The oldest amber works in Europe date to the last Palaeolithic Era (13,700-12,200 BC).

These are pendants decorated with figures of animals and birds and groups of carvings.

Amber processing locations spread on the south eastern shores of the Baltic in the Middle and Late Neolithic eras (4300/4200-2000 BC).

Reflections of Stone Age man's craftsmanship and how he comprehended the world and spiritual life remain to this day and are transferred via unique art works: anthropomorphic and zoomorphic figures, pendants, brooches, tube-shaped beads, discs and chains.

Although the amber works produced using elementary tools adorned the clothes of our ancestors, they also give an indication of their understanding of the spiritual world.

Amber discs, pendants and figurines depicting a person or animal were decorated with symbolic ornaments that comprised of the simplest carved straight lines, dents, waves or holes.

Stone Age ceramics and amber works give us insight as to the world view of people from that time.

For example, on an amber disc, a round amulet with dots forming a cross, an image of a model of the world can be seen. These are four parts of the world, four seasons, four phases of the Moon and times of the day, such as morning, evening, night and day.

The disc of particularly yellow amber symbolised the Sun. Stone Age burials reveal the tradition of our ancestors to place amber discs of the eyes of the deceased. A disc was also a depiction of the Moon because both of these heavenly bodies would regulate order in the world, people's life rhythm, their hours of work and rest all depended on them. The cyclical nature of the world and life was and remains a phenomenon that forces people to take fundamental things into consideration - a phenomenon in which amber is also closely entwined.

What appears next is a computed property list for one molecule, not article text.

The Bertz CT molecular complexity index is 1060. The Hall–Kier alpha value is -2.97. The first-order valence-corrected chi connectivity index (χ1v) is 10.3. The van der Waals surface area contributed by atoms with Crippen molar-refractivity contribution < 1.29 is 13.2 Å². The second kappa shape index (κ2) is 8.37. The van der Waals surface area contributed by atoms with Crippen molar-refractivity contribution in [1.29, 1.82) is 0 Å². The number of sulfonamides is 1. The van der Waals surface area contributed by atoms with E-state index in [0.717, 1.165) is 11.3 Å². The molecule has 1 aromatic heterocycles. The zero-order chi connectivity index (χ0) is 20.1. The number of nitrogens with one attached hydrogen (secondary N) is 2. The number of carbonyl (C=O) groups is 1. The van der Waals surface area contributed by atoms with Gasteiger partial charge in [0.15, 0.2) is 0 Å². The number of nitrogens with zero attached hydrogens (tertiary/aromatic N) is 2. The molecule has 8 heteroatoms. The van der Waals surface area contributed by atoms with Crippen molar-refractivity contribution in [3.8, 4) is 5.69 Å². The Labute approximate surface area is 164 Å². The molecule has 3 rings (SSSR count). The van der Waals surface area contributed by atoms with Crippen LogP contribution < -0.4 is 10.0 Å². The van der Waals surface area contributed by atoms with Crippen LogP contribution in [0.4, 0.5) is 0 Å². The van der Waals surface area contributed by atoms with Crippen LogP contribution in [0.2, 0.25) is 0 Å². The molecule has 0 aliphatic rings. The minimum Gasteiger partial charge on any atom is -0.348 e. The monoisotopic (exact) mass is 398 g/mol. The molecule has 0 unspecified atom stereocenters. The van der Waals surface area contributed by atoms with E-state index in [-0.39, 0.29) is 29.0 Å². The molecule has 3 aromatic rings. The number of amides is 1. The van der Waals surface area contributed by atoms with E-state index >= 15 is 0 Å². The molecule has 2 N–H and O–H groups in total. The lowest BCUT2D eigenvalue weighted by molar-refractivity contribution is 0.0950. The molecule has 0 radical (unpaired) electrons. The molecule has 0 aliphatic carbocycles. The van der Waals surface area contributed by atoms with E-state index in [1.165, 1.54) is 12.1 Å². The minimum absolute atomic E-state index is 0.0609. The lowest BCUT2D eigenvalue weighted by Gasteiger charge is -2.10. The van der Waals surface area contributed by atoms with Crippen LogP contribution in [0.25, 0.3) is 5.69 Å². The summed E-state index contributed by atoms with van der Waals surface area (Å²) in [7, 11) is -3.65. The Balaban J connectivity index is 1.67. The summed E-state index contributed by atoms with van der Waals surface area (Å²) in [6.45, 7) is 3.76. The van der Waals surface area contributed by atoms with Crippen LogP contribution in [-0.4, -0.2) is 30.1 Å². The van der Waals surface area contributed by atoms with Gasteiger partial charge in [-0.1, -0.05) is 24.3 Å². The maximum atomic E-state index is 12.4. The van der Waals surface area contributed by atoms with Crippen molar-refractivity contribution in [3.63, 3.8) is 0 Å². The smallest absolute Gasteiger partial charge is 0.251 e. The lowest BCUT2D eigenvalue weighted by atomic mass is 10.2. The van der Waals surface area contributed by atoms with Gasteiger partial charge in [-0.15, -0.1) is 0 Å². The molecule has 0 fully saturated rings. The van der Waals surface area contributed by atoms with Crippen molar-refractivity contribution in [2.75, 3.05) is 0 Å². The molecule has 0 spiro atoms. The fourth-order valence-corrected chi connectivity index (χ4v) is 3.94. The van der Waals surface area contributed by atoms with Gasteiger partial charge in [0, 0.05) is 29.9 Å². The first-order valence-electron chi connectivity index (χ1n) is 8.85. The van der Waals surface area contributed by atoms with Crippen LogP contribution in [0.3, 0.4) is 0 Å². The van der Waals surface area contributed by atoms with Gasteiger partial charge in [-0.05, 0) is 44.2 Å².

Interesting to know:

Archaeological material helps us gain a better understanding of the people who lived in the times before written history, their material and spiritual cultural characteristics. Archaeological amber works give us an indication of almost six thousand years of amber traditions.

In the Stone Age people used flint to process amber, it was used to carve the surface of amber or to make holes.

The holes would be bored from both sides in turn-amulets and pendants from that period had V-shaped holes. They used sand as a polishing material, and attained a more intense shine by rubbing the amber over fur or leather.

(Source: Lithuanian Art Museum,